And rather than worrying about what brand of Lycra to go for, how about choosing a cheaper range first so that when they do shed the pounds – as many inevitably do as soon as they start riding their bike – they can treat themselves to a few select items of Assos and Rapha. To be honest, though, guys, there are other fabulous cycle clothing ranges out there that are less costly, very practical and will last a very long time. For example, Gore Cycle Wear, Endura and Altura.
The other thing I want to shout is: Rather than lying to your partners about the cost of the bike, why not buy her one too? Cycling is a great past-time for men and women to enjoy together.
More about the cycling, less about the kit
For more ordinary, less middle age crisis ridden men, this is how the bike buying and progression usually goes. And it’s one I wholeheartedly recommend. First, buy an entry level or slightly pricier bike to see if the style of bike and the riding is for you. Become fitter and enjoy cycling. Spend a year or more seeing if this is the new hobby for you.
Ride to new places, enjoy a cycling sportive, head off for a cycling holiday and encourage your nearest and dearest to cycle too. At the same time you might buy a few cycle-friendly clothing items such as Lycra shorts (baggier style if you’re self-conscious), a good waterproof jacket, cycling gloves and a helmet.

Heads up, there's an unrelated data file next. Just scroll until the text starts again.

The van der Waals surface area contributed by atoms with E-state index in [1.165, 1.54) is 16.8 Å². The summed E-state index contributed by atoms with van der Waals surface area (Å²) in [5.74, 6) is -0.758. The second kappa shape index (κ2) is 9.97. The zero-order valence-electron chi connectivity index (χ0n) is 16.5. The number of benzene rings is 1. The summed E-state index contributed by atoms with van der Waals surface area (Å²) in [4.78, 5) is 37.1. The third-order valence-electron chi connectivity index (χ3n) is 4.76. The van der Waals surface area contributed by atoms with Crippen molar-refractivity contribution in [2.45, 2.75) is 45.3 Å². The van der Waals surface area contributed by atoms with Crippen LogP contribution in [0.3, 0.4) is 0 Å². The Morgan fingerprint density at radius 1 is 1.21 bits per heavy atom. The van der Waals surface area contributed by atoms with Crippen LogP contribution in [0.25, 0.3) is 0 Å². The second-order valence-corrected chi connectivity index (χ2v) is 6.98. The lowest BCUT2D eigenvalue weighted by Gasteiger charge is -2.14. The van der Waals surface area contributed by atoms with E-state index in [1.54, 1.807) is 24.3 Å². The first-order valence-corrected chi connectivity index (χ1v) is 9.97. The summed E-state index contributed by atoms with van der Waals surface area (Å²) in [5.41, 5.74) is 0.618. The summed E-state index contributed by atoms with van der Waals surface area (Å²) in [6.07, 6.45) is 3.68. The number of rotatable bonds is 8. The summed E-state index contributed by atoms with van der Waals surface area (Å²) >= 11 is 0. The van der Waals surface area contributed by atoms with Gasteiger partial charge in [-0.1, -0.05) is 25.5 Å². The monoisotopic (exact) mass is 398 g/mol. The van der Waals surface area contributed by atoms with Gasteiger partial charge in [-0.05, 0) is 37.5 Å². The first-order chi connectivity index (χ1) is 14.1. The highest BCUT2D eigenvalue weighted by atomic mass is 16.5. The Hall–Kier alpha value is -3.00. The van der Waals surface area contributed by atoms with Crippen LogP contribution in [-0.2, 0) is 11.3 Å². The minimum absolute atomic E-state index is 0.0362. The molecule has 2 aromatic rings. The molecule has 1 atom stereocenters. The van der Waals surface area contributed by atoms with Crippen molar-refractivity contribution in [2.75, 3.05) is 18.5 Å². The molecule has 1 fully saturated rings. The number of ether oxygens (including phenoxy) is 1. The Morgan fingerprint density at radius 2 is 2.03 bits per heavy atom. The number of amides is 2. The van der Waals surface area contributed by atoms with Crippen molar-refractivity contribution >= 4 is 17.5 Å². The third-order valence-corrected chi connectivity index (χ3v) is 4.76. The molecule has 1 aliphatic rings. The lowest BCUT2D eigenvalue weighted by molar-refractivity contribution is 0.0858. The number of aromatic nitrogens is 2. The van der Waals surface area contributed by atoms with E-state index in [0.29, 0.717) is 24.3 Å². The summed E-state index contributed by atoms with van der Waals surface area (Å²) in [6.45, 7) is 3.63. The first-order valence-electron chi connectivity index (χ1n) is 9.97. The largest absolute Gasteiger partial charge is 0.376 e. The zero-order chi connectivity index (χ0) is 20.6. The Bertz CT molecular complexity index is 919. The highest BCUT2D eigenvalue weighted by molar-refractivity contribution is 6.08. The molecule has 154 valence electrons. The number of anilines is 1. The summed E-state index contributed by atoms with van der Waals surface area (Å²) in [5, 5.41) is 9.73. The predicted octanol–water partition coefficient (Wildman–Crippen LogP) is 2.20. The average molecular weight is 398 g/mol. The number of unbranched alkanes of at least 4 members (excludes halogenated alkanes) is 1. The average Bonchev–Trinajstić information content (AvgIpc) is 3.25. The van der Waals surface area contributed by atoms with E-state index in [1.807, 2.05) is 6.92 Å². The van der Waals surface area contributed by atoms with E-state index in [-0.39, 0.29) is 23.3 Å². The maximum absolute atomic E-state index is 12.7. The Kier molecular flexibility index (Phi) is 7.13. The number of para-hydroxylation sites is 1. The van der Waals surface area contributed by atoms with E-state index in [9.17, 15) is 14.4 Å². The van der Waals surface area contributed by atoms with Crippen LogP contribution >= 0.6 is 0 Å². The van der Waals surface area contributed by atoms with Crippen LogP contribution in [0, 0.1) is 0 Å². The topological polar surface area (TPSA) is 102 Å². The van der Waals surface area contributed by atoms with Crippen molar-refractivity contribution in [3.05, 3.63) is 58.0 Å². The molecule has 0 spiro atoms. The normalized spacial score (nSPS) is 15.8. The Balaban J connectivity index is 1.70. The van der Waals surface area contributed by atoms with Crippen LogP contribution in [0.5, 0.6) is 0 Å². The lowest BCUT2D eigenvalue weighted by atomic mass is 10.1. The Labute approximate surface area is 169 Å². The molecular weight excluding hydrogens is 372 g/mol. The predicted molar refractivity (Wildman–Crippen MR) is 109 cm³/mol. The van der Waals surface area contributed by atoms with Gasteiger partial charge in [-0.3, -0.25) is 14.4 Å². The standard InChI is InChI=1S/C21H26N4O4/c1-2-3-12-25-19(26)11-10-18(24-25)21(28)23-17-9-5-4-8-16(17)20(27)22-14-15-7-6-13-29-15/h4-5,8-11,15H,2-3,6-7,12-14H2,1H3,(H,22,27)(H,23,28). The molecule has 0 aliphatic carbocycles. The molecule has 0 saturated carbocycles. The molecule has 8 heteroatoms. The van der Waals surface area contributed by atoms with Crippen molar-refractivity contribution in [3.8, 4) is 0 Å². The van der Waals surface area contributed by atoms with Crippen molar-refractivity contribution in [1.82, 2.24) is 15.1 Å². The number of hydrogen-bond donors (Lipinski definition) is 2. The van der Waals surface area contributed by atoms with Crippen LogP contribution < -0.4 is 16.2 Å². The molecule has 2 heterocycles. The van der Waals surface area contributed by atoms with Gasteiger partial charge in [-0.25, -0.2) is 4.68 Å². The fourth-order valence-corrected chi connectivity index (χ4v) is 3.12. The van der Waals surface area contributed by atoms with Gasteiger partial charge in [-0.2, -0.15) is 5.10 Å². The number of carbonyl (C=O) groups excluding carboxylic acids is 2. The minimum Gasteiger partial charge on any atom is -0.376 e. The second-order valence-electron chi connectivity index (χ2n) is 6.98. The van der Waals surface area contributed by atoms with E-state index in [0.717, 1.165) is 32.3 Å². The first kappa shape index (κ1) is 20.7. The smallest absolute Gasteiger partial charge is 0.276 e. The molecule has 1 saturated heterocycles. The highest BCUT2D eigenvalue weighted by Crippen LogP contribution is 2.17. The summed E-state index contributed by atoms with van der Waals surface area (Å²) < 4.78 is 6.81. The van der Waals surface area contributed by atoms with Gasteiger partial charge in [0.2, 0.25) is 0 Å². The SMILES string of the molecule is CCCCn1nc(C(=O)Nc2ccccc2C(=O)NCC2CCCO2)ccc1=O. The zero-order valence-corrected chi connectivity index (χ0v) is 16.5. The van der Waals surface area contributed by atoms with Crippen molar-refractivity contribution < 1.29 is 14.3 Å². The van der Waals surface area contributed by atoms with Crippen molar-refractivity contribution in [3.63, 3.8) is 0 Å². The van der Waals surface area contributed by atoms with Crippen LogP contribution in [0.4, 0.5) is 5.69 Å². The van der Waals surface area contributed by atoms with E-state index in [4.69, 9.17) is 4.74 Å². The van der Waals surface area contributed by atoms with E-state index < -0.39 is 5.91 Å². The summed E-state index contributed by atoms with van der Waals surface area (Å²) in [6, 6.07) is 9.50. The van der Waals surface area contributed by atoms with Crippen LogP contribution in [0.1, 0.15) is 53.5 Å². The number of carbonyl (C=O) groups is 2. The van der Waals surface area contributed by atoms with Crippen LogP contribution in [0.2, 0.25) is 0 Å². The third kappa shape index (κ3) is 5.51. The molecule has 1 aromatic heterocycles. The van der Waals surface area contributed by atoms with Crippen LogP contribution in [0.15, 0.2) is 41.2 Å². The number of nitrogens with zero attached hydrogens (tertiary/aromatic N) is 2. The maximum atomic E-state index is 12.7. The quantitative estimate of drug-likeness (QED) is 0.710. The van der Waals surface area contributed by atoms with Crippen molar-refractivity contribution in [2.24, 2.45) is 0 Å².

And from this entry level comes the next stage. Many cyclists go on to buy lighter weight aluminium (Canyon has great lightweight aluminium bikes) or a carbon bike. You could keep your first bike as a “winter” training bike or sell it second-hand.
By this point, the cyclists are usually a good bit fitter and slimmer and this is when weight and stiffness of carbon will be an advantage. Keeping the weight down helps with going uphill. Having a stiffer bike means that power through the leg muscles is pushed out efficiently through the pedals to make the rider go faster.
Wearing Lycra clothing is all part of the cycling scene by this point. No one blinks if you turn out in tight-fitting all-matching shorts, jerseys, socks and arm warmers. You’re slimmer and bike fit so you’ll look great. Lycra is also practical. Padded shorts aid comfort in the saddle. Most clothing is made from breathable materials so you don’t end up wet and sweaty. Waterproof jackets come in Gore-Tex fabrics and similar to keep the rain out. Clothing has well-placed pockets for stowing spare inner tubes, pumps and tools etc. Helmets are not only good for keeping your brain safe but also, in many cases, are designed to make you more streamline.
Did I mention streamline?
Additions to your cycling kit might include aero bars – for getting lower on the bike and going faster – GPS gadgets, arm warmers, leg warmers, clip on pedals etc. The list will go on. But if you’re now hooked on cycling you’ll be fit enough and slim enough to justify the price tag of your new bike bling. If you have to buy Rapha at this point then so be it!
* Please note that this article is written in jest, for fun and is entirely my opinion! I could easily be accused of being a MAWIL myself and if I was I’d grin broadly and say: “Ao what? I love my bike bling!”